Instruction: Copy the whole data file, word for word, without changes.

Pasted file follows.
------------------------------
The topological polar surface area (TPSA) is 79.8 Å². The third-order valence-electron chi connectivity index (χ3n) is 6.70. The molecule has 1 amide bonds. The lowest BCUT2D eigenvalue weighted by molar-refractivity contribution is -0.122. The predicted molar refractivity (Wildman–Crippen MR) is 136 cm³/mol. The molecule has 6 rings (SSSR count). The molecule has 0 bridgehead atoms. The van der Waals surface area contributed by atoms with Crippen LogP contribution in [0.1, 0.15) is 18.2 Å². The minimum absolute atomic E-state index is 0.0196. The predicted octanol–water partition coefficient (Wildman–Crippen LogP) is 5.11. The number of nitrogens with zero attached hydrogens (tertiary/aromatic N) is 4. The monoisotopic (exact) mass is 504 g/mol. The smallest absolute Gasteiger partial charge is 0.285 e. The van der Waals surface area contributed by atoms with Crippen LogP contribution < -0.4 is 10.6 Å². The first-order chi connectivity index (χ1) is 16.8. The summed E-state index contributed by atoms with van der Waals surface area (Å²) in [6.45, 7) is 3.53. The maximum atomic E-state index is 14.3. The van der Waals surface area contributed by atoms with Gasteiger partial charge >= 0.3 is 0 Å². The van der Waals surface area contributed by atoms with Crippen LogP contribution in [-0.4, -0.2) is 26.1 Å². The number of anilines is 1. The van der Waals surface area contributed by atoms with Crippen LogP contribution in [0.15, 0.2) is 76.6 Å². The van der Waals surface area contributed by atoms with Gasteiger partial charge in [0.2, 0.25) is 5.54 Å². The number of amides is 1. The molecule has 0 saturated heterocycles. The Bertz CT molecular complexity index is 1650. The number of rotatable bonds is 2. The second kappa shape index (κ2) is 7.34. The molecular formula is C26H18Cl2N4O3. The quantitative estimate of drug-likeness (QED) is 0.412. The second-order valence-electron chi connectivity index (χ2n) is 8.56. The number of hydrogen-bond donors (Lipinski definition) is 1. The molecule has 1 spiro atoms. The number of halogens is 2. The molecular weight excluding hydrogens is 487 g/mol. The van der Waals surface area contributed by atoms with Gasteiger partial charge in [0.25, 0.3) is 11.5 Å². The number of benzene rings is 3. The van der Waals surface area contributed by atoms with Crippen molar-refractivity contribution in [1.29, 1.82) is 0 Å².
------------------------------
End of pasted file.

The topological polar surface area (TPSA) is 79.8 Å². The third-order valence-electron chi connectivity index (χ3n) is 6.70. The molecule has 1 amide bonds. The lowest BCUT2D eigenvalue weighted by molar-refractivity contribution is -0.122. The predicted molar refractivity (Wildman–Crippen MR) is 136 cm³/mol. The molecule has 6 rings (SSSR count). The molecule has 0 bridgehead atoms. The van der Waals surface area contributed by atoms with Crippen LogP contribution in [0.1, 0.15) is 18.2 Å². The minimum absolute atomic E-state index is 0.0196. The predicted octanol–water partition coefficient (Wildman–Crippen LogP) is 5.11. The number of nitrogens with zero attached hydrogens (tertiary/aromatic N) is 4. The monoisotopic (exact) mass is 504 g/mol. The smallest absolute Gasteiger partial charge is 0.285 e. The van der Waals surface area contributed by atoms with Crippen LogP contribution < -0.4 is 10.6 Å². The first-order chi connectivity index (χ1) is 16.8. The summed E-state index contributed by atoms with van der Waals surface area (Å²) in [6.45, 7) is 3.53. The maximum atomic E-state index is 14.3. The van der Waals surface area contributed by atoms with Gasteiger partial charge >= 0.3 is 0 Å². The van der Waals surface area contributed by atoms with Crippen LogP contribution in [-0.4, -0.2) is 26.1 Å². The number of anilines is 1. The van der Waals surface area contributed by atoms with Crippen LogP contribution in [0.15, 0.2) is 76.6 Å². The van der Waals surface area contributed by atoms with Gasteiger partial charge in [0.2, 0.25) is 5.54 Å². The number of amides is 1. The molecule has 0 saturated heterocycles. The Bertz CT molecular complexity index is 1650. The number of rotatable bonds is 2. The second kappa shape index (κ2) is 7.34. The molecular formula is C26H18Cl2N4O3. The quantitative estimate of drug-likeness (QED) is 0.412. The second-order valence-electron chi connectivity index (χ2n) is 8.56. The number of hydrogen-bond donors (Lipinski definition) is 1. The molecule has 1 spiro atoms. The number of halogens is 2. The molecular weight excluding hydrogens is 487 g/mol. The van der Waals surface area contributed by atoms with Gasteiger partial charge in [0.25, 0.3) is 11.5 Å². The number of benzene rings is 3. The van der Waals surface area contributed by atoms with Crippen molar-refractivity contribution in [1.29, 1.82) is 0 Å².